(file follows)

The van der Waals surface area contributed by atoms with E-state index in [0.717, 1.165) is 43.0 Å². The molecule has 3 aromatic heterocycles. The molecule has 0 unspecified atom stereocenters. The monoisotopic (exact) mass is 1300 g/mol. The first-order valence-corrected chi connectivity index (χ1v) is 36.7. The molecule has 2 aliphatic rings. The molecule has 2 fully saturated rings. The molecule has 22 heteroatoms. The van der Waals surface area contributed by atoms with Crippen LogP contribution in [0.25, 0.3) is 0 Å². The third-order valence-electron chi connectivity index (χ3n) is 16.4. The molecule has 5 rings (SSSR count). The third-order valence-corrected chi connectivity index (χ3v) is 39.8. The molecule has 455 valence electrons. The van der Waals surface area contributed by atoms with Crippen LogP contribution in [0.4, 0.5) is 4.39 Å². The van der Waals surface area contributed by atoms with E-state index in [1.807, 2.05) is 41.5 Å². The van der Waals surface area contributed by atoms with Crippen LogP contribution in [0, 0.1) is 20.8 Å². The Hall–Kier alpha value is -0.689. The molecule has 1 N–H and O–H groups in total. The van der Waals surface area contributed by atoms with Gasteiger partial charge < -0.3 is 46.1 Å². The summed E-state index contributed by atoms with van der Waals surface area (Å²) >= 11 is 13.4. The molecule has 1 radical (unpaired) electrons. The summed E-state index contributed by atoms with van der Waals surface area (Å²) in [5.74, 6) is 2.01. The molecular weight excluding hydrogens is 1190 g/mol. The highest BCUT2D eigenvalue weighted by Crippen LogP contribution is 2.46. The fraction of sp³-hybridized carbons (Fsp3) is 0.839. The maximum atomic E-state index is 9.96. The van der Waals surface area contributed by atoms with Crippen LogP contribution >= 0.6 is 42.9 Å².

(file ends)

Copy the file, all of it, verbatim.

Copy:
The van der Waals surface area contributed by atoms with E-state index in [0.717, 1.165) is 43.0 Å². The molecule has 3 aromatic heterocycles. The molecule has 0 unspecified atom stereocenters. The monoisotopic (exact) mass is 1300 g/mol. The first-order valence-corrected chi connectivity index (χ1v) is 36.7. The molecule has 2 aliphatic rings. The molecule has 2 fully saturated rings. The molecule has 22 heteroatoms. The van der Waals surface area contributed by atoms with Crippen LogP contribution in [0.25, 0.3) is 0 Å². The third-order valence-electron chi connectivity index (χ3n) is 16.4. The molecule has 5 rings (SSSR count). The third-order valence-corrected chi connectivity index (χ3v) is 39.8. The molecule has 455 valence electrons. The van der Waals surface area contributed by atoms with Crippen LogP contribution in [0.4, 0.5) is 4.39 Å². The van der Waals surface area contributed by atoms with E-state index in [1.807, 2.05) is 41.5 Å². The van der Waals surface area contributed by atoms with Crippen LogP contribution in [0, 0.1) is 20.8 Å². The Hall–Kier alpha value is -0.689. The molecule has 1 N–H and O–H groups in total. The van der Waals surface area contributed by atoms with Gasteiger partial charge < -0.3 is 46.1 Å². The summed E-state index contributed by atoms with van der Waals surface area (Å²) >= 11 is 13.4. The molecule has 1 radical (unpaired) electrons. The summed E-state index contributed by atoms with van der Waals surface area (Å²) in [5.74, 6) is 2.01. The molecular weight excluding hydrogens is 1190 g/mol. The highest BCUT2D eigenvalue weighted by Crippen LogP contribution is 2.46. The fraction of sp³-hybridized carbons (Fsp3) is 0.839. The maximum atomic E-state index is 9.96. The van der Waals surface area contributed by atoms with Crippen LogP contribution >= 0.6 is 42.9 Å².